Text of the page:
Cyanotic heart disease

Common Name(s)

Cyanotic heart disease

Cyanotic heart disease is a group of birth defects affecting the heart, meaning that the infant’s heart does not develop correctly during pregnancy. The result of this defect is low oxygen levels in the blood, which makes the skin appear blue (cyanotic). Heart defects causing cyanotic heart disease can be caused by drug, chemical or infectious exposure during pregnancy. It is sometimes related to the genetic and chromosomal disorders such as Down syndrome, Marfan syndrome, Turner syndrome, and Noonan syndrome. The main symptom of cyanotic heart disease is bluish lips, fingers and toes, particularly when the infant is feeding or crying. Some may also experience trouble breathing. Spells of low oxygen are common and may cause anxiety, breathing too quickly or sudden increase in blue color. Cyanotic heart disease can be diagnosed in a physical examination by a physician, but this may require further tests and imaging, such as an x-ray of the heart or an echocardiogram. Most infants diagnosed with cyanotic heart disease at birth will have to stay in the hospital to receive oxygen and further medical care. The suggested treatment for cyanotic heart disease is surgery to repair the defect. This surgery may occur shortly after birth, or in some cases it can be delayed a number of months or years.

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Advocacy and Support Organizations

 

Condition Specific Organizations

Following organizations serve the condition "Cyanotic heart disease" for support, advocacy or research.

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General Support Organizations

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Scientific Literature

Articles from the PubMed Database

Research articles describe the outcome of a single study. They are the published results of original research.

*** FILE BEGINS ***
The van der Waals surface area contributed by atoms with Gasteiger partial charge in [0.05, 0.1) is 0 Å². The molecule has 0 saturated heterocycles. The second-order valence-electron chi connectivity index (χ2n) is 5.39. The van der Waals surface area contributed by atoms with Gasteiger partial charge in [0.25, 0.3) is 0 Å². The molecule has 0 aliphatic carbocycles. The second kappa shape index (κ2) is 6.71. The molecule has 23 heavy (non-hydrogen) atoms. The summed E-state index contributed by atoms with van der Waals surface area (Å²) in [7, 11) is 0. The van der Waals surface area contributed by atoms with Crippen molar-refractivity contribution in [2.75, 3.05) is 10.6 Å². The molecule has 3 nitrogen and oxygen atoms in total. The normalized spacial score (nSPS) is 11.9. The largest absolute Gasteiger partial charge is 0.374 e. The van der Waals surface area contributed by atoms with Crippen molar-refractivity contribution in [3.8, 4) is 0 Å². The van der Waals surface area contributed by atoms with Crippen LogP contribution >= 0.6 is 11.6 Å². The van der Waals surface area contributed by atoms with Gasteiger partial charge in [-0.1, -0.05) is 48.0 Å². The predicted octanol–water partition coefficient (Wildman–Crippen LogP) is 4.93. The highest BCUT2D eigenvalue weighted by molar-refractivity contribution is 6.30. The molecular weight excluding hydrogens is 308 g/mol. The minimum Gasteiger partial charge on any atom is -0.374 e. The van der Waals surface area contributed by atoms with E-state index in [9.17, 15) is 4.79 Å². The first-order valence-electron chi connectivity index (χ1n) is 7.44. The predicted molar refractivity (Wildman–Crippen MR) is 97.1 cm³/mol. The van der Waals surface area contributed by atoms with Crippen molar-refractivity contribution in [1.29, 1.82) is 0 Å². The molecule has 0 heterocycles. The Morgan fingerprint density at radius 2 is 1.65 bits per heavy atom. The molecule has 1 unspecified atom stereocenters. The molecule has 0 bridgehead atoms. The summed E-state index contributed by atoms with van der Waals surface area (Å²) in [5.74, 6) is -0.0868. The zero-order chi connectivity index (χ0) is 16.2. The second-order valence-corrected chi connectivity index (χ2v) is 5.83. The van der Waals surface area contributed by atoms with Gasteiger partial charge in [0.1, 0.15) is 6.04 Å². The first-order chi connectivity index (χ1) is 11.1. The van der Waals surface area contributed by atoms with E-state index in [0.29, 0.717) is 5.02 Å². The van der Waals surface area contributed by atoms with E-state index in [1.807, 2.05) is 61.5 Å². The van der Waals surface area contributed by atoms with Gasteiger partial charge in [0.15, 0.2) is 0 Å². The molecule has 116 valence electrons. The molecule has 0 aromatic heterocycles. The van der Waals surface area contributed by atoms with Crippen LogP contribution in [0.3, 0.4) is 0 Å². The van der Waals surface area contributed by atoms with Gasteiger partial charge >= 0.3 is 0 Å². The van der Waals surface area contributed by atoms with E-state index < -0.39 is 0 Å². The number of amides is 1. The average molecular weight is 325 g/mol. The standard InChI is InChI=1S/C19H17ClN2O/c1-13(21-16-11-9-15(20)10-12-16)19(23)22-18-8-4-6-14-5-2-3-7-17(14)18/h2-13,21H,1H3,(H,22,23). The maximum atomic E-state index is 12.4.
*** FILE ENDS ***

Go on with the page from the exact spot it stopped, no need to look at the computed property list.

The terms "Cyanotic heart disease" returned 121 free, full-text research articles on human participants. First 3 results:

Sickle Cell Disease with Cyanotic Congenital Heart Disease: Long-Term Outcomes in 5 Children.
 

Author(s): Glen J Iannucci, Olufolake A Adisa, Matthew E Oster, Michael McConnell, William T Mahle

Journal:

 

Sickle cell disease is a risk factor for cerebrovascular accidents in the pediatric population. This risk is compounded by hypoxemia. Cyanotic congenital heart disease can expose patients to prolonged hypoxemia. To our knowledge, the long-term outcome of patients who have combined ...

Last Updated: 31 Dec 1969

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Hippocampal damage and memory impairment in congenital cyanotic heart disease.
 

Author(s): Mónica Muñoz-López, Aparna Hoskote, Martin J Chadwick, Anna M Dzieciol, David G Gadian, Kling Chong, Tina Banks, Michelle de Haan, Torsten Baldeweg, Mortimer Mishkin, Faraneh Vargha-Khadem

Journal: Hippocampus. 2017 Apr;27(4):417-424.

 

Neonatal hypoxia can lead to hippocampal atrophy, which can lead, in turn, to memory impairment. To test the generalizability of this causal sequence, we examined a cohort of 41 children aged 8-16, who, having received the arterial switch operation to correct for transposition of ...